Determining the exact position of a forest inventory plotâ€”and hence the position of the sampled treesâ€”is often hampered by a poor Global Navigation Satellite System (GNSS) signal quality beneath the forest canopy. Inaccurate geo-references hamper the performance of models that aim to retrieve useful information from spatially high remote sensing data (e.g., species classification or timber volume estimation). This restriction is even more severe on the level of individual trees. The objective of this study was to develop a post-processing strategy to improve the positional accuracy of GNSS-measured sample-plot centers and to develop a method to automatically match trees within a terrestrial sample plot to aerial detected trees. We propose a new method which uses a random forest classifier to estimate the matching probability of each terrestrial-reference and aerial detected tree pair, which gives the opportunity to assess the reliability of the results. We investigated 133 sample plots of the Third German National Forest Inventory (BWI, 2011"2012) within the German federal state of Rhineland-Palatinate. For training and objective validation, synthetic forest stands have been modeled using the Waldplaner 2.0 software. Our method has achieved an overall accuracy of 82.7% for co-registration and 89.1% for tree matching. With our method, 60% of the investigated plots could be successfully relocated. The probabilities provided by the algorithm are an objective indicator of the reliability of a specific result which could be incorporated into quantitative models to increase the performance of forest attribute estimations.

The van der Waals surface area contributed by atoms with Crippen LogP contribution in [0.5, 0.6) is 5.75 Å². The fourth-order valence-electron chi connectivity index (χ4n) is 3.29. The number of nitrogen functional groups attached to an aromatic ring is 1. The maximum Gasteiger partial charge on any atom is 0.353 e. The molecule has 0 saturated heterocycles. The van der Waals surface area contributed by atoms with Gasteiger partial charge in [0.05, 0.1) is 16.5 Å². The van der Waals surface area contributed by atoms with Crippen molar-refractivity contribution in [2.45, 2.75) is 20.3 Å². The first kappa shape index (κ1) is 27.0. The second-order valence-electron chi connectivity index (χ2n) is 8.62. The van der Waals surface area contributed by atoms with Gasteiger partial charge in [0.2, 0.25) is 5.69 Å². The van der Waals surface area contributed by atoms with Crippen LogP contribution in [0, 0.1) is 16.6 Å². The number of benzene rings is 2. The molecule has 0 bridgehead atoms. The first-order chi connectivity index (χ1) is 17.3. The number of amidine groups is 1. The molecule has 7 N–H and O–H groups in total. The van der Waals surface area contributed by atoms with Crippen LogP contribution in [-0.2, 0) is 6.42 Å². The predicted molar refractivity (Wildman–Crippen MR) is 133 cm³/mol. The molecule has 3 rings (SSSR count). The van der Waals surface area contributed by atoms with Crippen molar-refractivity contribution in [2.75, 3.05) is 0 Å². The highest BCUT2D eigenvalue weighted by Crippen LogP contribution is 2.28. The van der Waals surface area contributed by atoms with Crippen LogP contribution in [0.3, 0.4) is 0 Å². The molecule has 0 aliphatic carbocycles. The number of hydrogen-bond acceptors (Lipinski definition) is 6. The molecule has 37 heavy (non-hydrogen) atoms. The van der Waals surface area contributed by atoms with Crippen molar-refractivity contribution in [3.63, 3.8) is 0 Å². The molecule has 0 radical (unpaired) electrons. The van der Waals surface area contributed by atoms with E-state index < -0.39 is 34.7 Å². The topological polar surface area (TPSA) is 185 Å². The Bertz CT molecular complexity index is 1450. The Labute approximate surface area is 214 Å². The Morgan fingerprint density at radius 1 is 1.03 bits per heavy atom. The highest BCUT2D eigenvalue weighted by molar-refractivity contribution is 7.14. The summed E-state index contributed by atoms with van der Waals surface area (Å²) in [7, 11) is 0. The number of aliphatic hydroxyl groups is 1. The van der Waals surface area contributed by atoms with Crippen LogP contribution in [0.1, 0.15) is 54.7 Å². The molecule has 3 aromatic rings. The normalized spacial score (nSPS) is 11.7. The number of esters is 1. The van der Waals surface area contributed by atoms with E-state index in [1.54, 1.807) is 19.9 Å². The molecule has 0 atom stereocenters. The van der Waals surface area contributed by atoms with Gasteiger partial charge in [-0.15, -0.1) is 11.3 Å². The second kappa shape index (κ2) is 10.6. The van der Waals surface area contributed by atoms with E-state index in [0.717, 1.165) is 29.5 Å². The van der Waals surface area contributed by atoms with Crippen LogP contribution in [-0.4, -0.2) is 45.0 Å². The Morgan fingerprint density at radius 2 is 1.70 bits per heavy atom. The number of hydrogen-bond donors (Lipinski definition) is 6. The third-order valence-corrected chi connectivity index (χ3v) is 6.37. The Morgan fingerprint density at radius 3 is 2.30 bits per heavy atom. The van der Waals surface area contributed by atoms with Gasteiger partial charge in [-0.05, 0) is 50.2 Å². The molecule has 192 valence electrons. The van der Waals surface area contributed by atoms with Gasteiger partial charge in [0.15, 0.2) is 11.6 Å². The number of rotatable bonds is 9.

The goal of this thesis is to transfer the logarithmic barrier approach, which led to very efficient interior-point methods for convex optimization problems in recent years, to convex semi-infinite programming problems. Based on a reformulation of the constraints into a nondifferentiable form this can be directly done for convex semi- infinite programming problems with nonempty compact sets of optimal solutions. But, by means of an involved max-term this reformulation leads to nondifferentiable barrier problems which can be solved with an extension of a bundle method of Kiwiel. This extension allows to deal with inexact objective values and subgradient information which occur due to the inexact evaluation of the maxima. Nevertheless we are able to prove similar convergence results as for the logarithmic barrier approach in the finite optimization. In the further course of the thesis the logarithmic barrier approach is coupled with the proximal point regularization technique in order to solve ill-posed convex semi-infinite programming problems too. Moreover this coupled algorithm generates sequences converging to an optimal solution of the given semi-infinite problem whereas the pure logarithmic barrier only produces sequences whose accumulation points are such optimal solutions. If there are certain additional conditions fulfilled we are further able to prove convergence rate results up to linear convergence of the iterates. Finally, besides hints for the implementation of the methods we present numerous numerical results for model examples as well as applications in finance and digital filter design.